This past week, my husband and I were on a country inn hiking vacation in Vermont, in which we were scheduled to stay at three different inns known for their gourmet food. Our reservations and package included three meals a day, the lunch meal being a packed trail lunch.
We arrived at the Fox Creek Inn about 5:00 p.m. on a Tuesday night, still in our hiking clothes – hungry, tired, and looking forward to an evening of comfort, food, friendly people and hospitality.
The inn was big and dark, both outside and inside. After ringing the bell and knocking on the door, to no response, we saw a note saying to call a number if nobody answered. Of course, this assumes you had a cell phone (with service); and fortunately we did. Before we finished dialing, though, Sandy, the proprietress, approached and welcomed us to the Fox Creek Inn. She quickly told us the code to get in when no one is there; opened the door, and we entered a dark, dank, musty, and gloomy inn. She proceeded to explain a myriad of other instructions about working the lights, the coffee machine, the bar, etc. My mind was spinning – how were we going to remember all this? Where was the staff going to be? Before showing us to our room, she told us that because we were the only two guests that night, she wasn’t going to make dinner for us but would give us a voucher to a restaurant. Then she showed us to a somewhat quaint but tiny room. I asked whether we could have a larger room – we had a lot of luggage – and she curtly stated that that was not included in our package. Well, considering the inn was empty, it didn’t seem to be an unreasonable request. From there, the conversation deteriorated. We did not want to stay in this big, dark inn where we had to fend for ourselves and drive somewhere else to get dinner. Why weren’t any lights left on before our arrival? Or some windows left open to allow in some fresh air?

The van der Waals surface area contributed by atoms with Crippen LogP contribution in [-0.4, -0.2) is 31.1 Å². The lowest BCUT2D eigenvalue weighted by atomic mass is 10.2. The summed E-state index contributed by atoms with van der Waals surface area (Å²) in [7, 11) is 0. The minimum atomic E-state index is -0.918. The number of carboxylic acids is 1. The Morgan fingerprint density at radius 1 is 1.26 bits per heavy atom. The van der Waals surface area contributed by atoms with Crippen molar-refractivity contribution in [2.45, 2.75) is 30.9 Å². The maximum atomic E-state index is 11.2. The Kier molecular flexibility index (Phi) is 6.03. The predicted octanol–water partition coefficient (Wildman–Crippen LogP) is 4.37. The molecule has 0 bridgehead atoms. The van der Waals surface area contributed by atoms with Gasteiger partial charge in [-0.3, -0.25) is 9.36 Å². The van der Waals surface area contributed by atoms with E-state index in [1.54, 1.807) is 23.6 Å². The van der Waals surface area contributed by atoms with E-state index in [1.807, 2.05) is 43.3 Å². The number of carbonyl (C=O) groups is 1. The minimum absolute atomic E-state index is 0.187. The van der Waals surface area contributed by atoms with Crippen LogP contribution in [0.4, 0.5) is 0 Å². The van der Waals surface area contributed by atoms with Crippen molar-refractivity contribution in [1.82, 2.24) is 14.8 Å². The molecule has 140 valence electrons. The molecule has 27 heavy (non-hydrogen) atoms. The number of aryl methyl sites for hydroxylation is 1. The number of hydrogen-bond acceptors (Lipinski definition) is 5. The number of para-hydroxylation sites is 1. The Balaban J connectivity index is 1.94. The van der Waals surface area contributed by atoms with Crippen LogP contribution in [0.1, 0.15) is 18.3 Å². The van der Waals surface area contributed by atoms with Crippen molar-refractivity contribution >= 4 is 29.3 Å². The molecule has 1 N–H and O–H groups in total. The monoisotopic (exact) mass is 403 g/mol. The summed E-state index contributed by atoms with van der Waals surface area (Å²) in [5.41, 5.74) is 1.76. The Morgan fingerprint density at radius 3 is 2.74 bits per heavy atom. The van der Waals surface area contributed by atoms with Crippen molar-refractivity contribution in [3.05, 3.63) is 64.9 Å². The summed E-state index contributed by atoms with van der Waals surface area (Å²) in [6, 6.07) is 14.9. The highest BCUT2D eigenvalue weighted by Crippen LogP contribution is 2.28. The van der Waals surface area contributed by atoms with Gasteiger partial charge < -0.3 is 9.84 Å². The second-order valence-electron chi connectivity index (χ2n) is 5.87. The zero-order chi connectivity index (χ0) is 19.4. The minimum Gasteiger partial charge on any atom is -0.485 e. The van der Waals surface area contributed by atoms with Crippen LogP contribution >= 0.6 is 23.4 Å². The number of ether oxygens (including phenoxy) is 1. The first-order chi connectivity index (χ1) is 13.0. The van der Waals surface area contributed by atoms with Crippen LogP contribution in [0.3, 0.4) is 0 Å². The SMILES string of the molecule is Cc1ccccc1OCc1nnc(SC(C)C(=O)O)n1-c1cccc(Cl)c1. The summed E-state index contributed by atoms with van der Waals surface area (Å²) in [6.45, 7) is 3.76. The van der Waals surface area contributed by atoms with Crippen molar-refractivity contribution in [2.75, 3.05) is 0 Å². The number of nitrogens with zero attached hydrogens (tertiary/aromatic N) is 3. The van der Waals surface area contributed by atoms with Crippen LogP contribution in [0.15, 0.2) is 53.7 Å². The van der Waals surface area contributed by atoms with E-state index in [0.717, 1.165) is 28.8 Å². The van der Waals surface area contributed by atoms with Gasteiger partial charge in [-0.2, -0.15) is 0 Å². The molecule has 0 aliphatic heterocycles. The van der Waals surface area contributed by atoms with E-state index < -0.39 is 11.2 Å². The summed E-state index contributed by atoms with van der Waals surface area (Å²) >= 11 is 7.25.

After harsh words, we all decided it was best to call our tour director to make other arrangements. He called back, but my cell phone dropped the call; so he called back on the inn’s line. The phone rang twice, and I asked Sandy to answer the phone; she seemed to be ignoring it. She lashed out at me that I shouldn’t tell her when to answer her phone. Finally, after about 20 minutes of this type of back and forth, we agreed to return to the previous inn that we had stayed in, the Crisanver House, where the innkeepers were delightful; the service warm and friendly; and the company kind. We left with Sandy yelling at us to get out of her house.
In summary, we found the inn dark and uninviting, and the innkeeper not very hospitable. If your idea of a bed & breakfast is to stay in a dark, musty and empty building where the innkeepers are down the road, I guess this is your place. If not, avoid the Fox Creek Inn.
- Official Description (provided by the hotel):
- Located on 7 acres in a private little valley, Fox Creek Inn is exactly what a country inn should be comfortable and sophisticated but never stuffy. Our dining room is complimented by an excellent wine cellar and a full bar, we are less that 15 minutes from all winter and summer outdoor activties so whatever your preference for relaxing indoors or out, Fox Creek can be the ideal location. ... more less
- Also Known As:
- Fox Creek Hotel Chittenden
- Fox Creek Inn Vermont/Chittenden